Bortezomib, a first generation proteasome inhibitor, is used in both newly diagnosed and relapsed myeloma settings. Considerable differences exist in the usage of bortezomib therapy in the clinical practice setting in comparison to clinical trial setting as well manufacturer’s recommendations. These differences include route of administration (intravenous (iv) vs. subcutaneous (sc)), frequency from twice to once weekly, choice of alkylating agent used in combination with bortezomib (melphalan or cyclophosphamide), and choice of glucocorticoids (dexamethasone or prednisolone). We reviewed data from 272 consecutive bortezomib-treated myeloma patients, who received therapy within the regional Thames Valley Cancer Network for both newly diagnosed myeloma (NDMM, n = 120) and relapsed MM (RMM, n = 152). We investigated the influence of age, sex, transplant, bortezomib combinations (doublet vs. triplet), cumulative bortezomib dose per treatment line (<50mg vs. ≥50mg), and route of administration (iv vs. sc) on time to next treatment (TTNT) and on overall survival (OS). Route of bortezomib administration (iv vs. sc) influenced neither OS (41 vs 35 months, p = 0.5), nor TTNT (14 vs. 19 months, p = 0.052). Our study showed a statistically significant improvement in median OS in patients receiving a cumulative dose ≥50mg compared to <50mg (42 vs. 33months, p = 0.003), although presence of confounders need to be taken into account, such as disease stage, performance status, genetic changes and prior therapies. Median OS was longer using triplet therapies compared to a doublet in the RMM cohort (37 vs. 29 months, p = 0.06), although this did not reach statistical significance. Multivariate Cox Regression analysis showed that cumulative bortezomib dose ≥50mg (p = 0.002, HR = 1.83, 95% CI 1.25–2.67) and autologous transplant (p = 0.002, HR = 2.6, 95% CI 1.41–3.98) were both significant factors associated with improved OS. Our data argues in favour of continuing bortezomib for the recommended duration as per Summary of Product Characteristics (SPC), subject to good tolerability, in order to deepen response or extend the duration of best response.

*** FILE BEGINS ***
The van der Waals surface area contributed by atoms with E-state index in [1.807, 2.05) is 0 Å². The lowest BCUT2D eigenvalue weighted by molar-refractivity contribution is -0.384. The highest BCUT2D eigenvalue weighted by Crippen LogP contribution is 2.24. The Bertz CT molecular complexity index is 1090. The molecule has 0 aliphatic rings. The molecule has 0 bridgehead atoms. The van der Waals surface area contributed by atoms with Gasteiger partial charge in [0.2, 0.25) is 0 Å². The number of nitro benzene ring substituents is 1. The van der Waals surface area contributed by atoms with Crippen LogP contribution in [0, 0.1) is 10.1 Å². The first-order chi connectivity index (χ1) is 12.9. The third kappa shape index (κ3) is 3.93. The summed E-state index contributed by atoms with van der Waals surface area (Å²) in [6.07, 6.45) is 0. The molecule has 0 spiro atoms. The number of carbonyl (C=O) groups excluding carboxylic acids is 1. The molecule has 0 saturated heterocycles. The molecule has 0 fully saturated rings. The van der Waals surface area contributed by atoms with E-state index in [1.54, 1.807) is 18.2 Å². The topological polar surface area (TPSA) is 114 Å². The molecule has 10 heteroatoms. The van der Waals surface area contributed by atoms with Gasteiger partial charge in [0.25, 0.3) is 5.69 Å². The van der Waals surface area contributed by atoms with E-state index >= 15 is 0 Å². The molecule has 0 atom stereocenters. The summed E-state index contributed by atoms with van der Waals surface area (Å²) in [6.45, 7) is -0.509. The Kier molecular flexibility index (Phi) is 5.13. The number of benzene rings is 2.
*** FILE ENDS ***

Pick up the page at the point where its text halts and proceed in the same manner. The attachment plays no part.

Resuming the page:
Introduction